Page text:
Daily Discovery: Clint Roberts Deals with Guilt on “Amarillo” from His Debut LP ‘Rose Songs’

When describing his songwriting, Clint Roberts often uses the word “catharsis.” A native of Brevard, North Carolina, the folk artist follows in a long line of Appalachian storytellers. While taking notes from the country troubadours like Tom T Hall and John Hartford, who often wrote from outside perspectives and experiences, Roberts explains, “Songwriting helps me process painful emotions and allows me to find some silver lining to it all.”

His twang-tinged track, “Amarillo,” from his recently released debut album Rose Songs encapsulates the healing power he describes. The Western aesthetic sets the scene for the vivid lyricism, portraying an unforgiving landscape with burden-born characters. He sings of a woman wearing a “faded wedding gown” crying in a quiet chapel with “no one there to bother” her and her soundly sleeping, fatherless child. Though far from his narrative, the track holds an intimate sentiment.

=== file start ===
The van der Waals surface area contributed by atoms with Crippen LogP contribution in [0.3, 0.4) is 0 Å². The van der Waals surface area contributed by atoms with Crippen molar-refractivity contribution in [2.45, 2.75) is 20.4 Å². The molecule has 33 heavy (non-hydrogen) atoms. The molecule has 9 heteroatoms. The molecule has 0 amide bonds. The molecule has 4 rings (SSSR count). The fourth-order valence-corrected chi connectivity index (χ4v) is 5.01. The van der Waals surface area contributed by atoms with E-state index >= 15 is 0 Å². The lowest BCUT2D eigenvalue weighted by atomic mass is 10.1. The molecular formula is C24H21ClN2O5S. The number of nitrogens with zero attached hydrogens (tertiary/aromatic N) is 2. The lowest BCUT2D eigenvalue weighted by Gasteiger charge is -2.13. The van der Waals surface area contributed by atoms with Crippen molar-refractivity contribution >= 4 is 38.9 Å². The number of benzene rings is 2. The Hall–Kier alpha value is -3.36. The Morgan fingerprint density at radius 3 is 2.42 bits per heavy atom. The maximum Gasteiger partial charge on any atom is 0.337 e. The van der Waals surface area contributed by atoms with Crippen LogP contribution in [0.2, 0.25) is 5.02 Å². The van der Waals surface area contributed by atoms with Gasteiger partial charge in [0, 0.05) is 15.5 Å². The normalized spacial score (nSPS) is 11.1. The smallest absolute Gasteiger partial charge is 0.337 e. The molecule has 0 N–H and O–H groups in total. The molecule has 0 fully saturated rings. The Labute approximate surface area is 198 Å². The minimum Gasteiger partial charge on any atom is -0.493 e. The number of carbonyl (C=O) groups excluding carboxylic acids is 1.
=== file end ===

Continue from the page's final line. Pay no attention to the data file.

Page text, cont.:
“I wrote this song contemplating guilt in one of my personal relationships,” says Roberts. “The fictional backdrop of the song was an easier vehicle for talking about those emotions than speaking to my actual problems at the time. I had played the chord progression, and it sounded very dusty to me, so setting the song in Texas felt right.”

Inspiration strikes Roberts in what he describes as a “eureka” style fashion, and his best work comes if he can drop everything immediately to capture it. The catalyst is usually a profound or unfamiliar experience. The artist jokes that “psychological hardship usually helps.”

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